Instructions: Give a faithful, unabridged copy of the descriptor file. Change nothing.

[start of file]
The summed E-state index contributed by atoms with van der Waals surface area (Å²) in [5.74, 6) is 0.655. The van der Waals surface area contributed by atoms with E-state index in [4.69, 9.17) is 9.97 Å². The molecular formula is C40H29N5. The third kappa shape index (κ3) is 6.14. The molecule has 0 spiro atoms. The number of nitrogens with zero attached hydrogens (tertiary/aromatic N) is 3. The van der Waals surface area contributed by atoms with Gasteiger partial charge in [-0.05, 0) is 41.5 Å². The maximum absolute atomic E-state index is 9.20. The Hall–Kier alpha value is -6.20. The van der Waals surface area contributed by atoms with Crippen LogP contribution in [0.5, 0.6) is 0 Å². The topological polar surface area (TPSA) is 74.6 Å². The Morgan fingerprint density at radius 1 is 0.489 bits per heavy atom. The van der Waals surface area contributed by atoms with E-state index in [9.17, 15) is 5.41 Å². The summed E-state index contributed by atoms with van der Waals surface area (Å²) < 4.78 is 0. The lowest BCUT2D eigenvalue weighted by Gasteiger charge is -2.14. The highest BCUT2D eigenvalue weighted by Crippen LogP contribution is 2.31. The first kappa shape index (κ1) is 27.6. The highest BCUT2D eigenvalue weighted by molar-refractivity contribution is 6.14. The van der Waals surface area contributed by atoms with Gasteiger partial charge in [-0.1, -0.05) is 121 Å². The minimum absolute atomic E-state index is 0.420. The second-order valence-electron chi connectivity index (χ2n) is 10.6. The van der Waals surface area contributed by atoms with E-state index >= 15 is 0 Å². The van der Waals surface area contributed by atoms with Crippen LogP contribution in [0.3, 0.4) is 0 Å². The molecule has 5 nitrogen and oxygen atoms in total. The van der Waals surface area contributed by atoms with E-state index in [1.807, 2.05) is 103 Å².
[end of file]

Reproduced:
The summed E-state index contributed by atoms with van der Waals surface area (Å²) in [5.74, 6) is 0.655. The van der Waals surface area contributed by atoms with E-state index in [4.69, 9.17) is 9.97 Å². The molecular formula is C40H29N5. The third kappa shape index (κ3) is 6.14. The molecule has 0 spiro atoms. The number of nitrogens with zero attached hydrogens (tertiary/aromatic N) is 3. The van der Waals surface area contributed by atoms with Gasteiger partial charge in [-0.05, 0) is 41.5 Å². The maximum absolute atomic E-state index is 9.20. The Hall–Kier alpha value is -6.20. The van der Waals surface area contributed by atoms with Crippen LogP contribution in [0.5, 0.6) is 0 Å². The topological polar surface area (TPSA) is 74.6 Å². The Morgan fingerprint density at radius 1 is 0.489 bits per heavy atom. The van der Waals surface area contributed by atoms with E-state index in [9.17, 15) is 5.41 Å². The summed E-state index contributed by atoms with van der Waals surface area (Å²) < 4.78 is 0. The lowest BCUT2D eigenvalue weighted by Gasteiger charge is -2.14. The highest BCUT2D eigenvalue weighted by Crippen LogP contribution is 2.31. The first kappa shape index (κ1) is 27.6. The highest BCUT2D eigenvalue weighted by molar-refractivity contribution is 6.14. The van der Waals surface area contributed by atoms with Gasteiger partial charge in [-0.1, -0.05) is 121 Å². The minimum absolute atomic E-state index is 0.420. The second-order valence-electron chi connectivity index (χ2n) is 10.6. The van der Waals surface area contributed by atoms with E-state index >= 15 is 0 Å². The van der Waals surface area contributed by atoms with Crippen LogP contribution in [0.3, 0.4) is 0 Å². The molecule has 5 nitrogen and oxygen atoms in total. The van der Waals surface area contributed by atoms with E-state index in [1.807, 2.05) is 103 Å².